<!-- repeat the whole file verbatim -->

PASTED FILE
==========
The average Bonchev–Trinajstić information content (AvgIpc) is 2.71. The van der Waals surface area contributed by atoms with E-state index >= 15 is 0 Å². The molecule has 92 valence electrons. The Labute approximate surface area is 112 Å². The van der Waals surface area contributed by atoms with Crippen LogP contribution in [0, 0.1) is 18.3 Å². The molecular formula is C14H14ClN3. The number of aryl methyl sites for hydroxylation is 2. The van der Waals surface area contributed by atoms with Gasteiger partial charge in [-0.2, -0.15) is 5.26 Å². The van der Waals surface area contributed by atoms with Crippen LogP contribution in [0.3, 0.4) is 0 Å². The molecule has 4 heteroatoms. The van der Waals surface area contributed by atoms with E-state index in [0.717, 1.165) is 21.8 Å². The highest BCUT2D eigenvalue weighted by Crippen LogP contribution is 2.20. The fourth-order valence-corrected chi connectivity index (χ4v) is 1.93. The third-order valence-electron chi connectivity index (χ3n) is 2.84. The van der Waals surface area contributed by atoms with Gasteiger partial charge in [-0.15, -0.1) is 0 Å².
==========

The average Bonchev–Trinajstić information content (AvgIpc) is 2.71. The van der Waals surface area contributed by atoms with E-state index >= 15 is 0 Å². The molecule has 92 valence electrons. The Labute approximate surface area is 112 Å². The van der Waals surface area contributed by atoms with Crippen LogP contribution in [0, 0.1) is 18.3 Å². The molecular formula is C14H14ClN3. The number of aryl methyl sites for hydroxylation is 2. The van der Waals surface area contributed by atoms with Gasteiger partial charge in [-0.2, -0.15) is 5.26 Å². The van der Waals surface area contributed by atoms with Crippen LogP contribution in [0.3, 0.4) is 0 Å². The molecule has 4 heteroatoms. The van der Waals surface area contributed by atoms with E-state index in [0.717, 1.165) is 21.8 Å². The highest BCUT2D eigenvalue weighted by Crippen LogP contribution is 2.20. The fourth-order valence-corrected chi connectivity index (χ4v) is 1.93. The third-order valence-electron chi connectivity index (χ3n) is 2.84. The van der Waals surface area contributed by atoms with Gasteiger partial charge in [-0.15, -0.1) is 0 Å².